Referrals to employee assistance programs : the effects of supervisor and employee sex and race

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dc.contributor.advisor Gerstein, Lawrence H. en_US Moore, Daniel T. en_US 2011-06-03T19:29:12Z 2011-06-03T19:29:12Z 1993 en_US 1993
dc.identifier LD2489.Z68 1993 .M6 en_US
dc.description.abstract This research examined the effects of supervisor and subordinate biological sex and race on supervisory referrals to an EAP. The study tested Bayer and Gerstein's (1988a) similarity hypothesis from their Bystander-Equity Model of EAP Helping Behaviors. Four specific hypotheses were generated: 1) Female supervisors will more likely refer female subordinates than male subordinates to EAPs; 2) Male supervisors will refer equal numbers of female and male subordinates to EAPs; 3) Supervisors will refer more troubled workers of their own race than troubled workers of another race; and 4) Caucasian male supervisors will be the most likely to refer persons who are different from themselves (in terms of sex and race) to EAPs.Supervisors employed by a large southwestern County government who made referrals to their "inhouse" EAP were participants in this study. The sample included 146 supervisors who made 188 EAP referrals.A log-linear analysis that controlled for the sex and racial composition of the supervisors' subordinates was used to test the hypotheses. The independent variables were race (Caucasian, African American, & Hispanic) and sex (male & female) of the supervisors and their subordinates. The dependent variable was whether the subordinate was referred to the EAP or not. None of the hypotheses received support. Too few ethnic supervisors referred to the EAP to adequately test the race hypotheses (Hypotheses 3 & 4). Male and female supervisors were equally likely to refer male and female subordinates to the EAP.While none of the hypotheses received support, there were some interesting significant trends involving the employees' race and supervisors' sex. Hispanic subordinates were most likely to be referred to their EAP, and African-American subordinates were least likely to be referred. While Caucasian male supervisors followed this pattern, Caucasian female supervisors demonstrated an even stronger bias in this regard. Implications of these findings were discussed. en_US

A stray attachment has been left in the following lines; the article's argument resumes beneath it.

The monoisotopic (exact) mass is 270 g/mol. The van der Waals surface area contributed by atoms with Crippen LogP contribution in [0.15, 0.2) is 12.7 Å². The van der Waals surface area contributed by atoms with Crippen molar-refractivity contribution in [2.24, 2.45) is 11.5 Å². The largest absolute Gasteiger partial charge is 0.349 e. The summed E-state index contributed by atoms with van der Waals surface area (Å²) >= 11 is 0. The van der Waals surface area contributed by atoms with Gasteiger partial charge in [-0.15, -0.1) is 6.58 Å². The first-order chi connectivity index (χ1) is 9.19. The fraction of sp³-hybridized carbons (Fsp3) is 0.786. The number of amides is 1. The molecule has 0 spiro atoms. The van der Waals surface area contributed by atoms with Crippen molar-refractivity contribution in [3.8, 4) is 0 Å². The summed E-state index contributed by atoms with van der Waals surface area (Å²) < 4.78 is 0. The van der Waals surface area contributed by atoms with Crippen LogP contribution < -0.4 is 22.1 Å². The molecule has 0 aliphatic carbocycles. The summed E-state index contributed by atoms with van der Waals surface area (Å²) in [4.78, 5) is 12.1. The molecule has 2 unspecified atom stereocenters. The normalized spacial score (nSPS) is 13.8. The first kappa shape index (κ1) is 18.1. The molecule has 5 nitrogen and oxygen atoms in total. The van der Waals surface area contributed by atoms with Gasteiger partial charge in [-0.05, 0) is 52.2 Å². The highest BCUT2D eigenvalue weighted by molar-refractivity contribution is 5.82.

dc.description.sponsorship Department of Counseling Psychology and Guidance Services
dc.format.extent v, 107 leaves ; 28 cm. en_US
dc.source Virtual Press en_US
dc.subject.lcsh Employee assistance programs. en_US
dc.subject.lcsh Discrimination in employment. en_US
dc.subject.lcsh Discrimination in mental health services. en_US
dc.title Referrals to employee assistance programs : the effects of supervisor and employee sex and race en_US Thesis (Ph. D.) en_US
dc.identifier.cardcat-url en_US

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  • Doctoral Dissertations [3248]
    Doctoral dissertations submitted to the Graduate School by Ball State University doctoral candidates in partial fulfillment of degree requirements.

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